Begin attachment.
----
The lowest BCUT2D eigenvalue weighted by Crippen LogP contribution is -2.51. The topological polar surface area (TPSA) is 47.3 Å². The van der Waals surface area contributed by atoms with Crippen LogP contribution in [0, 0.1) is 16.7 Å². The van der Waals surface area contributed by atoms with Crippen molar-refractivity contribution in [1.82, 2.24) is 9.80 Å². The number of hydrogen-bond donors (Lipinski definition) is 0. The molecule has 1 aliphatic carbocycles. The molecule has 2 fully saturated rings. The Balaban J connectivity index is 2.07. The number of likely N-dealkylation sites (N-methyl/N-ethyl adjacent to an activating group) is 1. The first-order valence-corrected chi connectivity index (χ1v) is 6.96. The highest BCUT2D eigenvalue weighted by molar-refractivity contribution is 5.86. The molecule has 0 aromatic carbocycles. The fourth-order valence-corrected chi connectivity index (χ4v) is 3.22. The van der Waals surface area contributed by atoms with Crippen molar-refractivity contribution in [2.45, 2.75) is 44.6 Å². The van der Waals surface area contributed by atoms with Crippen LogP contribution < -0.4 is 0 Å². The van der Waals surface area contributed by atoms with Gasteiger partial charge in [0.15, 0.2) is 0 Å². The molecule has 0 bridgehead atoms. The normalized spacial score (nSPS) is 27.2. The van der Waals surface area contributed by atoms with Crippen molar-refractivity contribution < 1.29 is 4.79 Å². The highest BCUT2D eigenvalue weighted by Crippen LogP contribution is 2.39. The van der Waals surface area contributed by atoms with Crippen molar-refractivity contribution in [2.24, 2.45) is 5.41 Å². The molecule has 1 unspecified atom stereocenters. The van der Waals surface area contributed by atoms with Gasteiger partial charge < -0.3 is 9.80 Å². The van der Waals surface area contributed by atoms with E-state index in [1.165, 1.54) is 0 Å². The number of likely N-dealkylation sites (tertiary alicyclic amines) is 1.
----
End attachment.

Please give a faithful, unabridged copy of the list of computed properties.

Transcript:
The lowest BCUT2D eigenvalue weighted by Crippen LogP contribution is -2.51. The topological polar surface area (TPSA) is 47.3 Å². The van der Waals surface area contributed by atoms with Crippen LogP contribution in [0, 0.1) is 16.7 Å². The van der Waals surface area contributed by atoms with Crippen molar-refractivity contribution in [1.82, 2.24) is 9.80 Å². The number of hydrogen-bond donors (Lipinski definition) is 0. The molecule has 1 aliphatic carbocycles. The molecule has 2 fully saturated rings. The Balaban J connectivity index is 2.07. The number of likely N-dealkylation sites (N-methyl/N-ethyl adjacent to an activating group) is 1. The first-order valence-corrected chi connectivity index (χ1v) is 6.96. The highest BCUT2D eigenvalue weighted by molar-refractivity contribution is 5.86. The molecule has 0 aromatic carbocycles. The fourth-order valence-corrected chi connectivity index (χ4v) is 3.22. The van der Waals surface area contributed by atoms with Crippen molar-refractivity contribution in [2.45, 2.75) is 44.6 Å². The van der Waals surface area contributed by atoms with Crippen LogP contribution < -0.4 is 0 Å². The van der Waals surface area contributed by atoms with Gasteiger partial charge in [0.15, 0.2) is 0 Å². The molecule has 0 bridgehead atoms. The normalized spacial score (nSPS) is 27.2. The van der Waals surface area contributed by atoms with Crippen molar-refractivity contribution < 1.29 is 4.79 Å². The highest BCUT2D eigenvalue weighted by Crippen LogP contribution is 2.39. The van der Waals surface area contributed by atoms with Crippen molar-refractivity contribution in [2.24, 2.45) is 5.41 Å². The molecule has 1 unspecified atom stereocenters. The van der Waals surface area contributed by atoms with Gasteiger partial charge < -0.3 is 9.80 Å². The van der Waals surface area contributed by atoms with E-state index in [1.165, 1.54) is 0 Å². The number of likely N-dealkylation sites (tertiary alicyclic amines) is 1.